June 2009, 228 passengers and crewmembers were aboard Air France Flight 447 when it disappeared over the Atlantic. Flying from Rio de Janeiro to Paris on what was expected to be an 11-hour flight, the plane seemed to have fallen from the sky. Five days later wreckage was found (the tail section, about 1000 other pieces, as well as 50 bodies); the black boxes are still missing. Was it an accident or deliberate terrorist act?
In an attempt to discover what caused this tragedy, Nova assembled an independent team of investigators including piilots, a weather expert, a structural engineer, and an air accident expert. Working from “extensive photographic evidence,” they began their quest to find answers to the riddle that was the fate of Flight 447.
Relying on known facts and new scientific analysis to find the truth behind the crash, the investigation began with a study of the transcripts of pilot communication with air traffic control. Nothing extraordinary was found. Three hours into the flight, the plane was where it should have been; one minute later air traffic control was unable to reach the pilots, which was not considered a cause for alarm, since it wasn’t at all unusual.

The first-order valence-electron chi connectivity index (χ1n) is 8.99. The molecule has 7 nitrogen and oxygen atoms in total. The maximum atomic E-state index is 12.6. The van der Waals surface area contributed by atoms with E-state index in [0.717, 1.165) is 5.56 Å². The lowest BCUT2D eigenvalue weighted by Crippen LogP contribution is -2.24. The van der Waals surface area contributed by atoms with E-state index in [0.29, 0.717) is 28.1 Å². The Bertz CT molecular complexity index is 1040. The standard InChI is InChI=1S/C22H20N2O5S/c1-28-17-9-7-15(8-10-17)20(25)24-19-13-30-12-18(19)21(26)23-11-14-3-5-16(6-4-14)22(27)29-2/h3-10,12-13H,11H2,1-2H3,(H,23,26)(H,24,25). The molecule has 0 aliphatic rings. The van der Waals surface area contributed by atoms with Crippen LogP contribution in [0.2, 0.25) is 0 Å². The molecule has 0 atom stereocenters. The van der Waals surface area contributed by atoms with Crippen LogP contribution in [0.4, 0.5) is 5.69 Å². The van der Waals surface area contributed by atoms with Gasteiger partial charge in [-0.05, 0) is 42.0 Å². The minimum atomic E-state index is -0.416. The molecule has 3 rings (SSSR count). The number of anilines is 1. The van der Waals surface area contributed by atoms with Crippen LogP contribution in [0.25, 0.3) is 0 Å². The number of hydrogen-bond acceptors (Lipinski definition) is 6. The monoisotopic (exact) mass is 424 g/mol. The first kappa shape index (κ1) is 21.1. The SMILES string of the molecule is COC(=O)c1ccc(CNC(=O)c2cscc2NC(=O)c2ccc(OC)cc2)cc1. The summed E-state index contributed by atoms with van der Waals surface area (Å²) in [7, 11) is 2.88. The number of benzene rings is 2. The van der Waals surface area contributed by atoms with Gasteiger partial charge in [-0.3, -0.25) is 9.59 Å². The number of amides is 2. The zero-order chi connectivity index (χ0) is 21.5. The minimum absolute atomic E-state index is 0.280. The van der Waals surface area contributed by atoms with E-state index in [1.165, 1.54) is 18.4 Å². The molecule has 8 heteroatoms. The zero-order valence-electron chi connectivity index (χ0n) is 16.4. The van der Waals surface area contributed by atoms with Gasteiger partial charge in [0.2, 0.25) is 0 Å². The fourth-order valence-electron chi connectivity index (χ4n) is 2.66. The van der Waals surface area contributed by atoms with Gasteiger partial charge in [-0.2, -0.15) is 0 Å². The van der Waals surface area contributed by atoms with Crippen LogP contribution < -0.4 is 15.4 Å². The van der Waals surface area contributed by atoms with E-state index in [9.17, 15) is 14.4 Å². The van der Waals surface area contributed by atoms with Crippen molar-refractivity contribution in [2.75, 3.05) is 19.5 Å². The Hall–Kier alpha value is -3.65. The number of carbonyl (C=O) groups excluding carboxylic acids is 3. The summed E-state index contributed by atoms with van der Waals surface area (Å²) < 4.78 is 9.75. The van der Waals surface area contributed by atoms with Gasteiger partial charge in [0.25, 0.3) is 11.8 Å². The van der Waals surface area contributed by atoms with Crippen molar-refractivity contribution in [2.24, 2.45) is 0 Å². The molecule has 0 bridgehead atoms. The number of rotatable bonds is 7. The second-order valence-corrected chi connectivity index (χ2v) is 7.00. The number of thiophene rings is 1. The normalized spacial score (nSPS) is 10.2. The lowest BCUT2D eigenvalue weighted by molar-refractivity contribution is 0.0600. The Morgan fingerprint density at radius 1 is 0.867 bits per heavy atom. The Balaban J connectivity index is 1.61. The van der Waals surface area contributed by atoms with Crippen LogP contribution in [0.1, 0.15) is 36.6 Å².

Flight 447 disappeared from radar screens, but — again — there was no cause for alarm, since planes over the mid-Atlantic are “on their own,” outside the range of land-based radar.
Damage to the nosecone, tail, and cargo area floor indicated that the plane hit the water flat, in one piece. It did not explode, but fell from the air. The investigative team studied details of the weather and discovered there had been a 250-mile-wide thunderstorm. Perhaps a lightning strike caused the crash? Unlikely--it is estimated that every plane is hit by lightning once a year; the last lightning-induced crash was in the late 1960s, and planes are designed to withstand lightning strikes.